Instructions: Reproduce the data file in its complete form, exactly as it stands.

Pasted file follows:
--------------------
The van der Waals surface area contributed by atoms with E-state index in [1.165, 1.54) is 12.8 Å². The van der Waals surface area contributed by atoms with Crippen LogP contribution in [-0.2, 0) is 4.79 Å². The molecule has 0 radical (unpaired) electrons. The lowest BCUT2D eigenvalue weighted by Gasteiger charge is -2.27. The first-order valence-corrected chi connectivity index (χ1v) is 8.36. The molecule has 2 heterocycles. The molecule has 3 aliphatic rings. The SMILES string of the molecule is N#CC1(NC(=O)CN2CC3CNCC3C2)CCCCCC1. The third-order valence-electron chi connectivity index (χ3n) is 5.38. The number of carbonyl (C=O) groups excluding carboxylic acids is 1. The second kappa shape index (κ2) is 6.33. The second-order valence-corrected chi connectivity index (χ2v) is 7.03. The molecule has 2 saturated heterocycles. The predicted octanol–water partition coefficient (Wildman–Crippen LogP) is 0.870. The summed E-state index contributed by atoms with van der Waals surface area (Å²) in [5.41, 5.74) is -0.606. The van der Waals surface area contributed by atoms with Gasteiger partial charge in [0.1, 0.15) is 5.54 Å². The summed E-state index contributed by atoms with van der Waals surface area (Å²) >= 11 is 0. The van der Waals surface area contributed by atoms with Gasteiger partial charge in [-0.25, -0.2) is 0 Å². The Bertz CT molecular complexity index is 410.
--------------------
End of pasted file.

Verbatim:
The van der Waals surface area contributed by atoms with E-state index in [1.165, 1.54) is 12.8 Å². The van der Waals surface area contributed by atoms with Crippen LogP contribution in [-0.2, 0) is 4.79 Å². The molecule has 0 radical (unpaired) electrons. The lowest BCUT2D eigenvalue weighted by Gasteiger charge is -2.27. The first-order valence-corrected chi connectivity index (χ1v) is 8.36. The molecule has 2 heterocycles. The molecule has 3 aliphatic rings. The SMILES string of the molecule is N#CC1(NC(=O)CN2CC3CNCC3C2)CCCCCC1. The third-order valence-electron chi connectivity index (χ3n) is 5.38. The number of carbonyl (C=O) groups excluding carboxylic acids is 1. The second kappa shape index (κ2) is 6.33. The second-order valence-corrected chi connectivity index (χ2v) is 7.03. The molecule has 2 saturated heterocycles. The predicted octanol–water partition coefficient (Wildman–Crippen LogP) is 0.870. The summed E-state index contributed by atoms with van der Waals surface area (Å²) in [5.41, 5.74) is -0.606. The van der Waals surface area contributed by atoms with Gasteiger partial charge in [0.1, 0.15) is 5.54 Å². The summed E-state index contributed by atoms with van der Waals surface area (Å²) >= 11 is 0. The van der Waals surface area contributed by atoms with Gasteiger partial charge in [-0.25, -0.2) is 0 Å². The Bertz CT molecular complexity index is 410.